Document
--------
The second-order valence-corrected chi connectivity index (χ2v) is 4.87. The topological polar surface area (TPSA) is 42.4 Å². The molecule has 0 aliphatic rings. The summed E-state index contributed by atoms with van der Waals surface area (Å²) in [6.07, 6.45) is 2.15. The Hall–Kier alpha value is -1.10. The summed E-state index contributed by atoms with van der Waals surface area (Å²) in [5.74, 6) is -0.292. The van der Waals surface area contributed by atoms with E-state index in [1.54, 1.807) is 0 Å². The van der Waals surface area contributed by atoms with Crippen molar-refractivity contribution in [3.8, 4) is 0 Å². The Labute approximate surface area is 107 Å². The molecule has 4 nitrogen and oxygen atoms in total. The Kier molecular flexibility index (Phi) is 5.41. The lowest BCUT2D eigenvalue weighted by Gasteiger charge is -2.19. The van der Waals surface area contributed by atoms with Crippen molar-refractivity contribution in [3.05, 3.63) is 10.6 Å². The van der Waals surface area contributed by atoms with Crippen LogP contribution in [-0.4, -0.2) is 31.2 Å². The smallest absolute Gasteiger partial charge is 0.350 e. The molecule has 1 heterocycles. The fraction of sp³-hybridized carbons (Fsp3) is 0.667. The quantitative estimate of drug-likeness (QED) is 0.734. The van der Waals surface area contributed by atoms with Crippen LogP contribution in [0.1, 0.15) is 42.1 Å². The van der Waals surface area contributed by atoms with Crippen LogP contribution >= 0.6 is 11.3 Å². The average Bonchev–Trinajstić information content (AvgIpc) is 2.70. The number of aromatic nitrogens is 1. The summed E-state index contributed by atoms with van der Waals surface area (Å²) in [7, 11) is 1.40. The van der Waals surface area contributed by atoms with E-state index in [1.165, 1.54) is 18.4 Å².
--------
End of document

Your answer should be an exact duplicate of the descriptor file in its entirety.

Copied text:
The second-order valence-corrected chi connectivity index (χ2v) is 4.87. The topological polar surface area (TPSA) is 42.4 Å². The molecule has 0 aliphatic rings. The summed E-state index contributed by atoms with van der Waals surface area (Å²) in [6.07, 6.45) is 2.15. The Hall–Kier alpha value is -1.10. The summed E-state index contributed by atoms with van der Waals surface area (Å²) in [5.74, 6) is -0.292. The van der Waals surface area contributed by atoms with E-state index in [1.54, 1.807) is 0 Å². The van der Waals surface area contributed by atoms with Crippen molar-refractivity contribution in [3.8, 4) is 0 Å². The Labute approximate surface area is 107 Å². The molecule has 4 nitrogen and oxygen atoms in total. The Kier molecular flexibility index (Phi) is 5.41. The lowest BCUT2D eigenvalue weighted by Gasteiger charge is -2.19. The van der Waals surface area contributed by atoms with Crippen molar-refractivity contribution in [3.05, 3.63) is 10.6 Å². The van der Waals surface area contributed by atoms with Crippen LogP contribution in [-0.4, -0.2) is 31.2 Å². The smallest absolute Gasteiger partial charge is 0.350 e. The molecule has 1 heterocycles. The fraction of sp³-hybridized carbons (Fsp3) is 0.667. The quantitative estimate of drug-likeness (QED) is 0.734. The van der Waals surface area contributed by atoms with Crippen LogP contribution in [0.1, 0.15) is 42.1 Å². The van der Waals surface area contributed by atoms with Crippen LogP contribution >= 0.6 is 11.3 Å². The average Bonchev–Trinajstić information content (AvgIpc) is 2.70. The number of aromatic nitrogens is 1. The summed E-state index contributed by atoms with van der Waals surface area (Å²) in [7, 11) is 1.40. The van der Waals surface area contributed by atoms with E-state index in [1.165, 1.54) is 18.4 Å².